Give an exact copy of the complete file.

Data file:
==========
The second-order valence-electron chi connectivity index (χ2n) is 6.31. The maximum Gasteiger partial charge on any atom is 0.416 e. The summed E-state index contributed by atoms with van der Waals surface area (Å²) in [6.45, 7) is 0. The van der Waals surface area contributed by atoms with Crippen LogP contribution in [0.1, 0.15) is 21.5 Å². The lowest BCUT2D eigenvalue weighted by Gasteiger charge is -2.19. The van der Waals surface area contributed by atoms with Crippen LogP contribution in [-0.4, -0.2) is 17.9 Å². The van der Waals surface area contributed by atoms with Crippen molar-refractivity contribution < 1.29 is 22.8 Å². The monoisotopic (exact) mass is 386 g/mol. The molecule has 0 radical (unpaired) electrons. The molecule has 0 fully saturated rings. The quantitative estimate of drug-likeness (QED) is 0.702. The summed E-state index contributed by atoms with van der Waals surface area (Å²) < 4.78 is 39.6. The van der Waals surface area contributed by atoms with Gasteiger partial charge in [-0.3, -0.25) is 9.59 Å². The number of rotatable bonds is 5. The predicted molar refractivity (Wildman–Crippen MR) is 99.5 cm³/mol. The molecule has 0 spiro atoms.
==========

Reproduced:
The second-order valence-electron chi connectivity index (χ2n) is 6.31. The maximum Gasteiger partial charge on any atom is 0.416 e. The summed E-state index contributed by atoms with van der Waals surface area (Å²) in [6.45, 7) is 0. The van der Waals surface area contributed by atoms with Crippen LogP contribution in [0.1, 0.15) is 21.5 Å². The lowest BCUT2D eigenvalue weighted by Gasteiger charge is -2.19. The van der Waals surface area contributed by atoms with Crippen LogP contribution in [-0.4, -0.2) is 17.9 Å². The van der Waals surface area contributed by atoms with Crippen molar-refractivity contribution < 1.29 is 22.8 Å². The monoisotopic (exact) mass is 386 g/mol. The molecule has 0 radical (unpaired) electrons. The molecule has 0 fully saturated rings. The quantitative estimate of drug-likeness (QED) is 0.702. The summed E-state index contributed by atoms with van der Waals surface area (Å²) < 4.78 is 39.6. The van der Waals surface area contributed by atoms with Gasteiger partial charge in [-0.3, -0.25) is 9.59 Å². The number of rotatable bonds is 5. The predicted molar refractivity (Wildman–Crippen MR) is 99.5 cm³/mol. The molecule has 0 spiro atoms.